Lateralizing effects of apomorphine on taxis, postural support and rotation in rats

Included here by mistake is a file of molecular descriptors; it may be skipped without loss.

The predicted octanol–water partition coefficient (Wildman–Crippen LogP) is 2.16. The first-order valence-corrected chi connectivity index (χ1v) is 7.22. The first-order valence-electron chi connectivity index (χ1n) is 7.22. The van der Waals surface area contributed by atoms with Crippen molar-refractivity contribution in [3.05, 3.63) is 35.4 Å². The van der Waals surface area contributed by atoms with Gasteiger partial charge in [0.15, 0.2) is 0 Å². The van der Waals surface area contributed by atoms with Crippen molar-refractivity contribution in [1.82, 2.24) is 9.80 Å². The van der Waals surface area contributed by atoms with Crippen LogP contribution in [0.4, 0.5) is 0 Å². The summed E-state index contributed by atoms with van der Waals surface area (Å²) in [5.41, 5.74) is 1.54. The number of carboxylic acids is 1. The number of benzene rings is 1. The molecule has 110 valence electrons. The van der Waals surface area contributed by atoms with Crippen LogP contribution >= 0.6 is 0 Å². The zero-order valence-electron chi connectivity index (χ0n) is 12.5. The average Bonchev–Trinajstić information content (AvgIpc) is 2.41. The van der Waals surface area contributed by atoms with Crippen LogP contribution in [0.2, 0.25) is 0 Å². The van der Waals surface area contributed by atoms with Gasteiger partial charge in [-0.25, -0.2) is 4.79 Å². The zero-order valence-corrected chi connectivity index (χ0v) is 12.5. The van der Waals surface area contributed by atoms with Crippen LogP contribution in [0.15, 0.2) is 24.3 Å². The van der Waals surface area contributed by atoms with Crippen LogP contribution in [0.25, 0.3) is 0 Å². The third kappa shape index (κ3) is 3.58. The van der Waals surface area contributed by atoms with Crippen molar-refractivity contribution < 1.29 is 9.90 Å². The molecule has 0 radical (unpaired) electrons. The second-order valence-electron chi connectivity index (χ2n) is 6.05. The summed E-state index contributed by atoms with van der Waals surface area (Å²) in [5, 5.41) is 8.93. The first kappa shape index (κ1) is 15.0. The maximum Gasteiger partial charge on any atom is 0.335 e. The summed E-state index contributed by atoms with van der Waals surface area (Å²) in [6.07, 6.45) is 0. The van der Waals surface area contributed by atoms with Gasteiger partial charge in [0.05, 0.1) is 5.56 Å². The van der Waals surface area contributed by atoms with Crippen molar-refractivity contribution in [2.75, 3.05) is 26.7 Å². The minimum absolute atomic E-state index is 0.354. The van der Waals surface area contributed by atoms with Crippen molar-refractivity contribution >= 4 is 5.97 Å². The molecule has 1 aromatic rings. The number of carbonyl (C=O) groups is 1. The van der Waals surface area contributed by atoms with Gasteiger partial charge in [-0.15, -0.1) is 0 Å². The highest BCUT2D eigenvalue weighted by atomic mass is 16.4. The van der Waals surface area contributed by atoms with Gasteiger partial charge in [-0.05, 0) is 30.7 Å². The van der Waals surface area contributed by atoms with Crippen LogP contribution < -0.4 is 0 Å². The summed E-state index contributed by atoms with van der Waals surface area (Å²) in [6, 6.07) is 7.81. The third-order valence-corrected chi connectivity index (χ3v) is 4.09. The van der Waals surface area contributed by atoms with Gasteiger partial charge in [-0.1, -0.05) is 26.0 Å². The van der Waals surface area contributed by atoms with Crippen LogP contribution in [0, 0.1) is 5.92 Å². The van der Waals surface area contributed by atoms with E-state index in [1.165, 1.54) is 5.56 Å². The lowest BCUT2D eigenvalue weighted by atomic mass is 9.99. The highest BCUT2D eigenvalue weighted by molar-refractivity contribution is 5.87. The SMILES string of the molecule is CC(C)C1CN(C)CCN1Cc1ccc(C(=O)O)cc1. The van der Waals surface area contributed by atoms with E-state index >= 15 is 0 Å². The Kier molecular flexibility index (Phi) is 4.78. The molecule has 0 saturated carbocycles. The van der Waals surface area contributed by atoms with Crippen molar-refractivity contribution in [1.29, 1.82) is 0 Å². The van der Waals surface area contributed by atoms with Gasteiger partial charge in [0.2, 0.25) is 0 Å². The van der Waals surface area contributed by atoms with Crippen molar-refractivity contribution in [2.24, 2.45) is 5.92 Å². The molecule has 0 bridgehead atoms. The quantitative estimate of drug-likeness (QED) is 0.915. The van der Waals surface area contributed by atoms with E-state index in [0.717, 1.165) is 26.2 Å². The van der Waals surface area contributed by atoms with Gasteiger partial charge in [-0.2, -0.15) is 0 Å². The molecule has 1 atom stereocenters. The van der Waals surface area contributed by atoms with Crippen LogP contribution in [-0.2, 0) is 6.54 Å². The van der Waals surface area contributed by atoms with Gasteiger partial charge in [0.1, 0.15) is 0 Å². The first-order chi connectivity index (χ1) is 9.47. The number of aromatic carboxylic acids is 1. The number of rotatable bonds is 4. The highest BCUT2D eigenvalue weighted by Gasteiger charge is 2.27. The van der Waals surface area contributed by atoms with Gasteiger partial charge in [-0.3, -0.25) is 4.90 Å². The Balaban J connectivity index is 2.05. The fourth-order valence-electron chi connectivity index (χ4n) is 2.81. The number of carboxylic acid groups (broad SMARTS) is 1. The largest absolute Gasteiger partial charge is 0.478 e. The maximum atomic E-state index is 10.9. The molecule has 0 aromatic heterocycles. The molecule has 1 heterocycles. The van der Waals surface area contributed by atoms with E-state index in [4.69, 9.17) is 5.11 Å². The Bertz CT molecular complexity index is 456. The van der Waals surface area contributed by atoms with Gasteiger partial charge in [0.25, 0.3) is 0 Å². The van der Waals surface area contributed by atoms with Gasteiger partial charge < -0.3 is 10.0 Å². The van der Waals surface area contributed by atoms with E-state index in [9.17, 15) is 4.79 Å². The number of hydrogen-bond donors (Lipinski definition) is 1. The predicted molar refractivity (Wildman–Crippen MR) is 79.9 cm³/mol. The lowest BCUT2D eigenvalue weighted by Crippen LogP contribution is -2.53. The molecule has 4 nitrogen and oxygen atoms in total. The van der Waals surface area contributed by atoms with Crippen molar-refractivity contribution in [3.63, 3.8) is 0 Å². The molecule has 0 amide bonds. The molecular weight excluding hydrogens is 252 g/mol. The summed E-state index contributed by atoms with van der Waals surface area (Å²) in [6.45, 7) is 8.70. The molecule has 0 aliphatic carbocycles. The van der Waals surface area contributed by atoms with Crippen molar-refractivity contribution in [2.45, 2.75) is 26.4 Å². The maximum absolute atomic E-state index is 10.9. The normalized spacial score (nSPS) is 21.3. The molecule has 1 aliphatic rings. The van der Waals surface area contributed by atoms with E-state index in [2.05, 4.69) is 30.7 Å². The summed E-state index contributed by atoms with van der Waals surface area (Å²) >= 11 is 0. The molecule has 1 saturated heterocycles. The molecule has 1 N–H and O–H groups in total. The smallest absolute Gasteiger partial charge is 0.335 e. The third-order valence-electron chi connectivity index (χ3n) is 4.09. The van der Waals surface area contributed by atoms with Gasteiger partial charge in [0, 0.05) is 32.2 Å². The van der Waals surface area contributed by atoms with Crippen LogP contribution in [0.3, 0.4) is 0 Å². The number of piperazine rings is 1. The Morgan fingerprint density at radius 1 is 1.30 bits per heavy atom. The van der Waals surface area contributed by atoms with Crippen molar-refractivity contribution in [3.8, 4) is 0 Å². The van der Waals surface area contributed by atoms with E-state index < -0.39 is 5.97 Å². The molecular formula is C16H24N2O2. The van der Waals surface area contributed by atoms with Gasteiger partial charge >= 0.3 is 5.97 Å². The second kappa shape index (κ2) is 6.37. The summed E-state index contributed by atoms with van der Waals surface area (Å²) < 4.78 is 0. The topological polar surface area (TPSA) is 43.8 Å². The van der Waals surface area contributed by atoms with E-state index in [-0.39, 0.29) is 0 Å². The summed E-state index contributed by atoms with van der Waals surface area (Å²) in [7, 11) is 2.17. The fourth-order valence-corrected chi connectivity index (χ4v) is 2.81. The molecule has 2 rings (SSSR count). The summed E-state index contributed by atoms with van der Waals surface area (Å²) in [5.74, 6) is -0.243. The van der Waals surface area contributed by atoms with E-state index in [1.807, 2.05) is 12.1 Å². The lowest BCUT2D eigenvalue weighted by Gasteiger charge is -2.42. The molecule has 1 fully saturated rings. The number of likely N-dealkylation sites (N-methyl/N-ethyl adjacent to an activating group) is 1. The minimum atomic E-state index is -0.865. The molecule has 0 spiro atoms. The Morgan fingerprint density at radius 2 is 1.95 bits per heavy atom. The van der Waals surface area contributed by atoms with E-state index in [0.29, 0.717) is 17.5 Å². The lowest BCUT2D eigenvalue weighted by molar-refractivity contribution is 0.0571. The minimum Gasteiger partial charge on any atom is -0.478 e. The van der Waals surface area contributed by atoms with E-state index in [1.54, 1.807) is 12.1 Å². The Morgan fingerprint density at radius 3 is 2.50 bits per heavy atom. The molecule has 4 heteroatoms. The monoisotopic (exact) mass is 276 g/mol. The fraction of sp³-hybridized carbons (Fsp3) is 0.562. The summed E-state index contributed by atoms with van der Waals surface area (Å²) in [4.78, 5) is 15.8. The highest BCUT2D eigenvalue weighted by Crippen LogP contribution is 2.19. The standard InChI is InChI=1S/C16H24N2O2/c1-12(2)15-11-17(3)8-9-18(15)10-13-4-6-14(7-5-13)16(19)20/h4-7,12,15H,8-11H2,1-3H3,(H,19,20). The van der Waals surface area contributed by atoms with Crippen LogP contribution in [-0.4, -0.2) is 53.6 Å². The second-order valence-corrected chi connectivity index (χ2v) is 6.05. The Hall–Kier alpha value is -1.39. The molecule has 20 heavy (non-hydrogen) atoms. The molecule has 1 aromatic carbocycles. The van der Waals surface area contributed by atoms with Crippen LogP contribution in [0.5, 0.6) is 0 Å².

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Subcutaneous injections of apomorphine, a dopamine receptor agonist, induced a lateralization of taxis for edges in 16% of rats and a reliable lateralization of postural support in 82% of rats. The relation among these effects and the lateralizing effects of apomorphine on rotational behavior were examined. Lateralized rotation did not reliably correlate with lateralized taxis. However, it correlated with a relatively large asymmetry of postural support. The lateralizing effects of apomorphine on taxis and rotation may reflect attentional and directional asymmetries, respectively. It is proposed that apomorphine can induce different types of lateralizations, including attentional, postural and directional, and that the lateralizing effects of apomorphine on posture and locomotor direction are interrelated. Regional brain interhemispheric asymmetries in the responsiviness of dopamine receptors may underlie different types of apomorphine-induced lateralizations.
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